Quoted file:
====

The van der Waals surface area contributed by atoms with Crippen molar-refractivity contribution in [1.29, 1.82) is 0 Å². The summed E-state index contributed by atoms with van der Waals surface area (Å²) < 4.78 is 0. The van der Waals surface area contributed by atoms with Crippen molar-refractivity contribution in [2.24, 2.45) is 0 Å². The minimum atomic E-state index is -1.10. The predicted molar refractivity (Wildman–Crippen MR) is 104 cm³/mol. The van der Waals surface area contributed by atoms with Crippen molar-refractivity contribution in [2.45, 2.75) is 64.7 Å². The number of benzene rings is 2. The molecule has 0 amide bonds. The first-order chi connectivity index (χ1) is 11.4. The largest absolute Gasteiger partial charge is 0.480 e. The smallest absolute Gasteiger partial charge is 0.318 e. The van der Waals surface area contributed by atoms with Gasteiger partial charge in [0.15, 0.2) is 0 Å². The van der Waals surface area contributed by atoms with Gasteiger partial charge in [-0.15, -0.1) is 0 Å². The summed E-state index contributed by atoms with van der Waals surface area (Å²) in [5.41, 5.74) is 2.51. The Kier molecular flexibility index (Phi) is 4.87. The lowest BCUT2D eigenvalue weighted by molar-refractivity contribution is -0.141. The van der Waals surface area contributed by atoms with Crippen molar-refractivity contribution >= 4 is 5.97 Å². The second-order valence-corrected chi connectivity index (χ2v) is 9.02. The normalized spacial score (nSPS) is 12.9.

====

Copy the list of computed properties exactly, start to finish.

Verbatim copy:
The van der Waals surface area contributed by atoms with Crippen molar-refractivity contribution in [1.29, 1.82) is 0 Å². The summed E-state index contributed by atoms with van der Waals surface area (Å²) < 4.78 is 0. The van der Waals surface area contributed by atoms with Crippen molar-refractivity contribution in [2.24, 2.45) is 0 Å². The minimum atomic E-state index is -1.10. The predicted molar refractivity (Wildman–Crippen MR) is 104 cm³/mol. The van der Waals surface area contributed by atoms with Crippen molar-refractivity contribution in [2.45, 2.75) is 64.7 Å². The number of benzene rings is 2. The molecule has 0 amide bonds. The first-order chi connectivity index (χ1) is 11.4. The largest absolute Gasteiger partial charge is 0.480 e. The smallest absolute Gasteiger partial charge is 0.318 e. The van der Waals surface area contributed by atoms with Gasteiger partial charge in [0.15, 0.2) is 0 Å². The van der Waals surface area contributed by atoms with Gasteiger partial charge in [-0.15, -0.1) is 0 Å². The summed E-state index contributed by atoms with van der Waals surface area (Å²) in [5.41, 5.74) is 2.51. The Kier molecular flexibility index (Phi) is 4.87. The lowest BCUT2D eigenvalue weighted by molar-refractivity contribution is -0.141. The van der Waals surface area contributed by atoms with Crippen molar-refractivity contribution >= 4 is 5.97 Å². The second-order valence-corrected chi connectivity index (χ2v) is 9.02. The normalized spacial score (nSPS) is 12.9.